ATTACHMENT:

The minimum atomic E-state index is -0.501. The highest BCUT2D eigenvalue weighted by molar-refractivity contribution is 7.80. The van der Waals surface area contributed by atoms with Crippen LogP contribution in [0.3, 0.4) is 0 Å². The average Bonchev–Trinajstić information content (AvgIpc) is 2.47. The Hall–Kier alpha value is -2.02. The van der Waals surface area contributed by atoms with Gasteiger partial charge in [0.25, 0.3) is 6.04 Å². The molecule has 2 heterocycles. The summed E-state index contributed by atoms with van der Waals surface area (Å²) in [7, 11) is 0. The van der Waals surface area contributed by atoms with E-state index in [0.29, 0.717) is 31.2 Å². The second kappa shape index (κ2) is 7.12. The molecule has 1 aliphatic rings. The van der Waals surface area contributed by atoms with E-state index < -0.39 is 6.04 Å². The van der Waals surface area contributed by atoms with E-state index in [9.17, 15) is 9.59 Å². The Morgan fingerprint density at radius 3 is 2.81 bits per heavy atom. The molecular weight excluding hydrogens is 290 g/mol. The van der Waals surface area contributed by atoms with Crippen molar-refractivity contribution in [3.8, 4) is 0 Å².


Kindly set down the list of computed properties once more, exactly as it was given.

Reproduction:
The minimum atomic E-state index is -0.501. The highest BCUT2D eigenvalue weighted by molar-refractivity contribution is 7.80. The van der Waals surface area contributed by atoms with Crippen LogP contribution in [0.3, 0.4) is 0 Å². The average Bonchev–Trinajstić information content (AvgIpc) is 2.47. The Hall–Kier alpha value is -2.02. The van der Waals surface area contributed by atoms with Gasteiger partial charge in [0.25, 0.3) is 6.04 Å². The molecule has 2 heterocycles. The summed E-state index contributed by atoms with van der Waals surface area (Å²) in [7, 11) is 0. The van der Waals surface area contributed by atoms with E-state index in [0.29, 0.717) is 31.2 Å². The second kappa shape index (κ2) is 7.12. The molecule has 1 aliphatic rings. The van der Waals surface area contributed by atoms with E-state index < -0.39 is 6.04 Å². The van der Waals surface area contributed by atoms with E-state index in [9.17, 15) is 9.59 Å². The Morgan fingerprint density at radius 3 is 2.81 bits per heavy atom. The molecular weight excluding hydrogens is 290 g/mol. The van der Waals surface area contributed by atoms with Crippen molar-refractivity contribution in [3.8, 4) is 0 Å².